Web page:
London is full of fantastic parks, from Regents Park with its beautiful rose gardens, Hampstead Heath with its ponds and stunning view over London, Richmond Park with grazing deer and the green spaces of East London that line the canals and Holland Park is no exception.
“It’s a genuine neighbourhood populated by enormously clever and successful people, such as surgeons, bankers and lawyers.” I’m sure he meant to add property journalists too, but perhaps it slipped his mind.
Transport links are fantastic in Holland Park. You’re only 20 minutes on the Central Line from the City and West End. The Heathrow Express is round the corner at Paddington, the M4 and M40 are on your doorstep, the Oxford Tube stops on Holland Park Avenue, and there’s a handy overground link to Clapham Junction from new Shepherd’s Bush station.
A big pull is the abundance of green space, he adds. “Holland Park itself is phenomenal with peacocks, a Japanese garden, tennis courts, an adventure playground and the Belvedere Restaurant in the summer ballroom of former 17th House.”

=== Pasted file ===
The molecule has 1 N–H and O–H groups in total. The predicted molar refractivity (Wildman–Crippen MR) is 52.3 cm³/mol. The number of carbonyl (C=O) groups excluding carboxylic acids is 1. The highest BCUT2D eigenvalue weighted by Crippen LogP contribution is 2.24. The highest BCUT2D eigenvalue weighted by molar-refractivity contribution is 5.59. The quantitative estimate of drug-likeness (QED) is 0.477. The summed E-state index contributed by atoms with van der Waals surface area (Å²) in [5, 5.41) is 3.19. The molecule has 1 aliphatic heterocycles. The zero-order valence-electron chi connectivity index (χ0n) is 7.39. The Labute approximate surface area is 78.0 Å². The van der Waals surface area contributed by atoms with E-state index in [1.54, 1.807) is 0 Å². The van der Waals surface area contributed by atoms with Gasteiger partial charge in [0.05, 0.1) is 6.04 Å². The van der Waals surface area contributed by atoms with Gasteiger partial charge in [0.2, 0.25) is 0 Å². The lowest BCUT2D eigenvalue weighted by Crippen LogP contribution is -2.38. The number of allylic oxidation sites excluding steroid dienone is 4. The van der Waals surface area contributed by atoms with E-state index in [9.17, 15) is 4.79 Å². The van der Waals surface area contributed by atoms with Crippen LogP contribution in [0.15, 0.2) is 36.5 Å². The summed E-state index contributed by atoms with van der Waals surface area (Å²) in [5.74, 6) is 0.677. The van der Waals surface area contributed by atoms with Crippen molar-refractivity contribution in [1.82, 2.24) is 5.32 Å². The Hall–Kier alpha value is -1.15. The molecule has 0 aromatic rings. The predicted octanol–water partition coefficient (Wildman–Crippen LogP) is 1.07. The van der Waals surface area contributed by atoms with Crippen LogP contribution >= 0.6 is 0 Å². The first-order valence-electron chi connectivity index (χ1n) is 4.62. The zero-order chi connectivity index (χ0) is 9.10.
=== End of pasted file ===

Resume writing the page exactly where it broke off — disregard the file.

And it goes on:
One of the reasons Team Beckham and Robbie might have decided to settle in Holland Park could be that it offers an element of privacy and discretion lacking in other areas. Up the road, bumptious cousin Notting Hill has too many tourists for comfort, “most of whom want to marvel at and take photographs of every celebrity’s door”, suggests Lindesay-Bethune.
Ironically, Holland Park has its own quiet cache of celebrities (Elton John, Led Zeppelin’s Jimmy Page and Simon Cowell are only a few hiding under the radar), but locals leave them be. It would be perceived as tacky under the HP code of manners to bother Victoria on the school run, or plead with Robbie for an autograph.
As a location, Holland Park’s smack in the middle of everything, but at the same time you’re shielded from it. Although Notting Hill Gate is literally just up the road and is one of the trendiest places in the capital, Holland Park retains its peace and serenity by comparison.